The classes are fast paced and with up to 30 people in a class, there are a lot of people throwing around weights who may, or may not, have ever trained in the fundamentals of lifting prior to attending F45. Whilst there are two trainers in each session, the scope to be able to teach, instruct, correct and attend to each client whilst motivating the whole group, is often out of reach. The result? A tendency for a load of bad form going down around the place. As someone who specialises in rehabilitation and postural analysis, oftentimes I have to block out the surroundings for fear of wanting to correct them. But to be clear, that happens to me in pretty much all classes I attend and is not isolated to the F45 experience.
The missing element
You’re out of breath, sweating hard, pushing as the timer counts down the last 10 seconds and as it buzzes off, there’s Hi-5’s, sighs of relief and that's it, done. In terms of basic workout programming, this is a major lack. There is no active recovery, cool-down or mobilisation built into the workout. Luckily at our current gym, there is generally a period of 5-10 minutes before the next class comes in, so IF you are self-motivated you can stretch out yourself, however at other gyms I’ve been in, the next class is charging through the door as you finish and you’re booted out into the cold - which is not only un-healthy, but for a concept that is meant to be about lifelong education it is seriously backwards and generally an unpleasant situation.
How I manage the effects on my body
Whilst exercise is one of the best gifts you can give yourself, it is also interepreted by the nervous system as a stress – and the body reacts to it in the same way as it does an emotional trauma. Personally, I have found with something so intense, I have to make sure I really counteract the effects of this stress on the body afterwards or else I feel amped up and then completely drained. Not only is that stretching out and cooling down post-class, but including meditation and breathing exercises in the period following.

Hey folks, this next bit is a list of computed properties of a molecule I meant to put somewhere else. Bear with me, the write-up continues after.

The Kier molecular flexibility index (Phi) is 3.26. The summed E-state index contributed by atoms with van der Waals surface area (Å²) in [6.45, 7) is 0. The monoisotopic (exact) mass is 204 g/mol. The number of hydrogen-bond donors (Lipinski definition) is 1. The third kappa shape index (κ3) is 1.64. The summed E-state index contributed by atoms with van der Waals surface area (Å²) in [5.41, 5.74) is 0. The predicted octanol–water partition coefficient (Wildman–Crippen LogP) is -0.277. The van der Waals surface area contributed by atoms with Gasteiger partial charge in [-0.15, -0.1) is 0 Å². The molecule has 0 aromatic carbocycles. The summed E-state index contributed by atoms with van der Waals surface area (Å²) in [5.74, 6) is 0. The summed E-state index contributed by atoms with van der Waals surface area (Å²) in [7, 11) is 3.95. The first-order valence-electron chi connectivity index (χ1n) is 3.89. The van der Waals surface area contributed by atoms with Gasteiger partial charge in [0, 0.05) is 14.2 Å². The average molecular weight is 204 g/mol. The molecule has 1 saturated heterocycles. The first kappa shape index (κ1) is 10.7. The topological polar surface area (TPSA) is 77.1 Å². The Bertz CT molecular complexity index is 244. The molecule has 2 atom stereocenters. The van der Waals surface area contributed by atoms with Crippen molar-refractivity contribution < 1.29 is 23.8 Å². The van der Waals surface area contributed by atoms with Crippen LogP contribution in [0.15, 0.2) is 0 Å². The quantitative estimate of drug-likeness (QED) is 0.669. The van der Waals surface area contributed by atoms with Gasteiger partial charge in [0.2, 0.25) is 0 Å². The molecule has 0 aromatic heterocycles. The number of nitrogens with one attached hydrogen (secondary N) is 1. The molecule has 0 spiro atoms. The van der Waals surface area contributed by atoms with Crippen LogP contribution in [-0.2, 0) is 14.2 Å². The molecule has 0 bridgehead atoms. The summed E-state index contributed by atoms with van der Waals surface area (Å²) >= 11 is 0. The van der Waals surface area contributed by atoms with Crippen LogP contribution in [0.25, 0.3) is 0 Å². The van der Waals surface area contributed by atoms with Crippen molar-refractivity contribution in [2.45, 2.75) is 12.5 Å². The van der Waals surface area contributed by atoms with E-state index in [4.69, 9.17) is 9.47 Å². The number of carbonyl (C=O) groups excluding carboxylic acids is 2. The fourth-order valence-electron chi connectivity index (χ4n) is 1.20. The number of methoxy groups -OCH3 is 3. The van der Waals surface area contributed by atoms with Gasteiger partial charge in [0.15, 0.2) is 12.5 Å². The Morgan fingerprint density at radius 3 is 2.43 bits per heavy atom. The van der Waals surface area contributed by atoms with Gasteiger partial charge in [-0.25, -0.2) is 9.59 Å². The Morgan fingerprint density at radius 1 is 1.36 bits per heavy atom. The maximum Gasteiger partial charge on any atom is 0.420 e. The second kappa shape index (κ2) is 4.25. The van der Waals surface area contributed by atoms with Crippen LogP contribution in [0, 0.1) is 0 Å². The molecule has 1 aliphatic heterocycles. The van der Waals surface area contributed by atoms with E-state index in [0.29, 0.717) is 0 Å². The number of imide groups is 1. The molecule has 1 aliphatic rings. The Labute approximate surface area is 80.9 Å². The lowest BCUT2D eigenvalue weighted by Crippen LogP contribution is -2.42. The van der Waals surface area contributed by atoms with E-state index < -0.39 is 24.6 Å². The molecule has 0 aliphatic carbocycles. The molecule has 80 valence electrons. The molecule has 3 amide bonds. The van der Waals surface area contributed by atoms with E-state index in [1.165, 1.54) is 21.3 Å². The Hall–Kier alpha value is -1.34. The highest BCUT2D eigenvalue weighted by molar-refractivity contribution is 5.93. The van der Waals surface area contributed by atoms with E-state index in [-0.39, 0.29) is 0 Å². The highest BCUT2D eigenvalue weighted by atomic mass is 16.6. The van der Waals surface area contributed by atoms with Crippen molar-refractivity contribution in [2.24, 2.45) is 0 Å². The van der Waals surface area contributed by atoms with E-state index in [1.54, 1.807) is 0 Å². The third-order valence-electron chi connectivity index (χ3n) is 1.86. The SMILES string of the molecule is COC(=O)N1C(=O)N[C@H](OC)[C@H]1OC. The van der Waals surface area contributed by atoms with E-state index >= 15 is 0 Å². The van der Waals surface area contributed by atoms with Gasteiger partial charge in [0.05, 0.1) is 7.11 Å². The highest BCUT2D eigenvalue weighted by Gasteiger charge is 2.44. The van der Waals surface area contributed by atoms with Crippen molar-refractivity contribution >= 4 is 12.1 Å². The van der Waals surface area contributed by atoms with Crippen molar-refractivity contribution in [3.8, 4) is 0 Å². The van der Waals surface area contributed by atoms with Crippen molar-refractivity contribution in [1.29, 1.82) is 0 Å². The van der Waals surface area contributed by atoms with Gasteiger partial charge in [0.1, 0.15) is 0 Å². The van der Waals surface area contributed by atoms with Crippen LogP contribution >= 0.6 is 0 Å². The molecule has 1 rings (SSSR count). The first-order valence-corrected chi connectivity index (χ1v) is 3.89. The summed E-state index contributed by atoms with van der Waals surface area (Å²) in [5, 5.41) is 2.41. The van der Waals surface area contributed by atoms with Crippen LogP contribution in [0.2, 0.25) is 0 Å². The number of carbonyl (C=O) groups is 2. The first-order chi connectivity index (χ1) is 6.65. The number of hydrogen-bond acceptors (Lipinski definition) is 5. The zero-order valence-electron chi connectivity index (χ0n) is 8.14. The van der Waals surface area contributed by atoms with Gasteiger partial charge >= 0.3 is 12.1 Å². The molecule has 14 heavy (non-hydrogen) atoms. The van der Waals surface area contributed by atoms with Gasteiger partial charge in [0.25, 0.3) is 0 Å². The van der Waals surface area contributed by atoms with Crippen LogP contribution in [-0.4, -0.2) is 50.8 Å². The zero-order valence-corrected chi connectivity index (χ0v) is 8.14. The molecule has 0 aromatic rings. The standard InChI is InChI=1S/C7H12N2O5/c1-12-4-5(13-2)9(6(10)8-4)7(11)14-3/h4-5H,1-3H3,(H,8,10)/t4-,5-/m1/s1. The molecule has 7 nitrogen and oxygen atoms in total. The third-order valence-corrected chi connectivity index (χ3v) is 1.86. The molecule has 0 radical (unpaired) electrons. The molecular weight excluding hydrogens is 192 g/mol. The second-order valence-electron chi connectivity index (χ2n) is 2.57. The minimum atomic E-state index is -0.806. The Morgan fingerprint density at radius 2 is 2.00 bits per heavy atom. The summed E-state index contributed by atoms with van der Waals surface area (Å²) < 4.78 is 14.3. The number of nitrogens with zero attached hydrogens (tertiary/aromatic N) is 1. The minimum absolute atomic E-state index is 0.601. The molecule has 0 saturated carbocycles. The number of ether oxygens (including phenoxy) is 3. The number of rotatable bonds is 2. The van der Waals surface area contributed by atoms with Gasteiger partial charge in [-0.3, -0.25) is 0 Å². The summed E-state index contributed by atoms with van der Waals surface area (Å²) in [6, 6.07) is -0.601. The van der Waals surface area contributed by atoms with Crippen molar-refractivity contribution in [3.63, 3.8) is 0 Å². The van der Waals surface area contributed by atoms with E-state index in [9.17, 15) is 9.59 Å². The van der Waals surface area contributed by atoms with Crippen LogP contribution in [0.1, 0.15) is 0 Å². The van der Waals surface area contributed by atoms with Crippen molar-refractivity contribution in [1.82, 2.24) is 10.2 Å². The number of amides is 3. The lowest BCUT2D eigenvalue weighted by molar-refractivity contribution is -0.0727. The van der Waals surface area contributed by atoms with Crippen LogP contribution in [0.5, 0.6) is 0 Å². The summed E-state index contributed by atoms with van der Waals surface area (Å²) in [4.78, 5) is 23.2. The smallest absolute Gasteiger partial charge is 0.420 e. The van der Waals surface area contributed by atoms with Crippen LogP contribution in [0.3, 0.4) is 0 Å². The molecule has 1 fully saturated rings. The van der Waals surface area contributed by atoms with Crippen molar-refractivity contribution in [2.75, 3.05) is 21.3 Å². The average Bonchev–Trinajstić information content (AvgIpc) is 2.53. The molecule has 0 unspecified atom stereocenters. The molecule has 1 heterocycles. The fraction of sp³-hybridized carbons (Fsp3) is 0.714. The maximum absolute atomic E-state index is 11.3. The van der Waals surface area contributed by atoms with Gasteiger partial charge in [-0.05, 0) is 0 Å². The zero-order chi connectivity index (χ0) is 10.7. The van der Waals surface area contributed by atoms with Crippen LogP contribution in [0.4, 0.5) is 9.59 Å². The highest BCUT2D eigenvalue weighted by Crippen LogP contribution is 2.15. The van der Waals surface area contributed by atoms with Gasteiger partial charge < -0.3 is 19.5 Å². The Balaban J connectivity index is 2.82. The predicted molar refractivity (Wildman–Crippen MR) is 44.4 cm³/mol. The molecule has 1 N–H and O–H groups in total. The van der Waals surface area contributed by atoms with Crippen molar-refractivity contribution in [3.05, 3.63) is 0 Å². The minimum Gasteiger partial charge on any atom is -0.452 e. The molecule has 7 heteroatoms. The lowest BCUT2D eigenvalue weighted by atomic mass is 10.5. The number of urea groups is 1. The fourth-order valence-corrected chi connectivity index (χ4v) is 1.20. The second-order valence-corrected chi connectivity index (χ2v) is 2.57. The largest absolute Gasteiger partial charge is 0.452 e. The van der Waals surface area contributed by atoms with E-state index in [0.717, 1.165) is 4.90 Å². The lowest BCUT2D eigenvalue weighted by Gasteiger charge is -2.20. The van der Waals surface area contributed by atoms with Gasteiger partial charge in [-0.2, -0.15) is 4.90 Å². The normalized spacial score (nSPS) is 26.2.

Read on for how to heal adrenal fatigue
I tend to select to do 4 sessions a week, with 2 being resistance based, 1 being cardio and 1 the longer, mixed sessions. This works as the right balance for my body right now, ensuring I don't overload my nervous system with excess levels of HIIT training. For me, it is ALL about the need to continually check in and keep my ego in check so that I don’t always push to the max and I take the genuine care of my body. However, this isn't something the trainers, concept or workout will necessarily do for you. The job of this workout is to push you to your edge and extract change from your body- so if you are dealing with any excess stress, strain or any health conditions, I would fully advise seeking professional advice before commencing a F45 workout.
For someone already relatively fit but who has definitely shifted to the holistic/wellness pace, not only have I found my fitness picked back up very quickly, but I’m feel much more agile and relishing in the feeling of being a badass lifting weights again. Yes, there's a little more definition going on in my body, but I’m most impressed by the fact that without straining, I was able to reach back to my pre-fatigue levels of fitness with ease through F45 training – no long hours of cardio, or dreary gym sessions here. The format of the workouts is also helping me manage my tendency to overtrain – I’m a real sucker for trying to get in as many things as possible in one day.
But the biggest thing that's changed for me, is adherence, and seeing my partner really enjoy fitness again as he actually sticks to a routine. And that is the F45 difference, as you get drawn into a community of people who want to train often and hard, you slowly find you are wanting to get to the workouts and limiting your excuses to skip sessions - because really, they have done all the groundwork for you, just get there and get sweating!
Update: Click here to read “Why I Quit F45”
I would love to hear your experiences with F45 or your thoughts about the expansion of franchise fitness across the world! Leave a comment below or hit me up on social.